Summer Project 2010: Week #5

My summer project continues with step #5 …

Week #5: Scanning and photo editing.

This past couple weeks have been a good reminder of why I broke this project into so many little steps. Even though I always anticipate summer with thoughts of leisure and time to work on projects like this, it seems reality is more along the lines of crazy schedules, unpredictable work time and far too many competing interests.

Needless to say, I haven’t made much progress lately.

On tap this week was scanning and photo editing, which really isn’t a very involved process. I have about a dozen print photos that I plan to use in digital layouts, so those needed to be scanned and then edited. That was the easy part.

The challenge has been the pile of larger-sized artwork I had anticipated scanning and reducing into photo-size prints, with the thought that I would keep the photos and then toss the actual artwork. Scrapbookers suggest doing this all the time and it makes sense. Problem is, sentimental me is finding that hard to actually DO now that the time has come.

I’m not sure why I have such a strong attachment to that “stuff” but I sure do. And as logical as replicating it may be, it’s just not the same as having the real thing, complete with faded construction paper, folded corners, missing pieces that have fallen off over time and the inevitable crinkled pieces that always seem to protrude off those elementary creations.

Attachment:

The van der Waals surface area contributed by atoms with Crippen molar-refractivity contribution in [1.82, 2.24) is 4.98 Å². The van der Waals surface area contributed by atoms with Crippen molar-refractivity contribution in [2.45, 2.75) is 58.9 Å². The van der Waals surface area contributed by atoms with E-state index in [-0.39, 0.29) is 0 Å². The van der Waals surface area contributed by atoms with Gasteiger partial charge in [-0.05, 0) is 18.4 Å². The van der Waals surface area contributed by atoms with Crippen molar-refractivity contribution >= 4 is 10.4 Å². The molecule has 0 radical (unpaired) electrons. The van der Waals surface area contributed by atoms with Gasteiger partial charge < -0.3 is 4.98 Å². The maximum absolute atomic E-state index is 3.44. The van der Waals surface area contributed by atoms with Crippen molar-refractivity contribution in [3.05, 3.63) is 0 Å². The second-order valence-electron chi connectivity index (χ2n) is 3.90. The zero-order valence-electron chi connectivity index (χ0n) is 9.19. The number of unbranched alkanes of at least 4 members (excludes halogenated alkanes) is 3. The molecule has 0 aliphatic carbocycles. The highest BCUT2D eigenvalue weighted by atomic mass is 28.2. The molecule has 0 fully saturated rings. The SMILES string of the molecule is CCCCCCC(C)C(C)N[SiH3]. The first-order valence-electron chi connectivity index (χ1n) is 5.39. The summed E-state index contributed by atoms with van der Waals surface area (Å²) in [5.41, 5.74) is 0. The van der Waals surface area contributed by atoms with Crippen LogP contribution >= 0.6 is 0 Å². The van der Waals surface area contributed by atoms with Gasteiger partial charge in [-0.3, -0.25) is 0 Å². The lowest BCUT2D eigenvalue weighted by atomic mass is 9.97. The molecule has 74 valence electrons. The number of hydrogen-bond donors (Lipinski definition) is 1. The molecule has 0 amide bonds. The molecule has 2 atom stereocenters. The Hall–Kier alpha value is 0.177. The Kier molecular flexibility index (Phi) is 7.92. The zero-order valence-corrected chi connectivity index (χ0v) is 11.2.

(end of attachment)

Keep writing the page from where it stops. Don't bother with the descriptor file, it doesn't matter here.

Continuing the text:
So I hit a roadblock and did not scan the artwork as intended. And in a couple weeks when I put this section together, I will again be faced with the decision of just how to handle these items. Realistically, I probably don’t need to save all this stuff … and I could very well be the only one that would even care if I tossed it. But I’m just not at that point yet …

How about you? Do you find it difficult to part with items like this, even if you have photos or other documentation of the memories? I’d love to hear your thoughts … and any advice you might have for learning to loosen the grip on all that memorabilia.

Next week: Scrapbooking the layouts on my story list.

Kristin Rutten – Get the latest makeup and skincare trends. Visit me, your Mary Kay Independent Beauty Consultant.

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Comments

  1. Vicki says: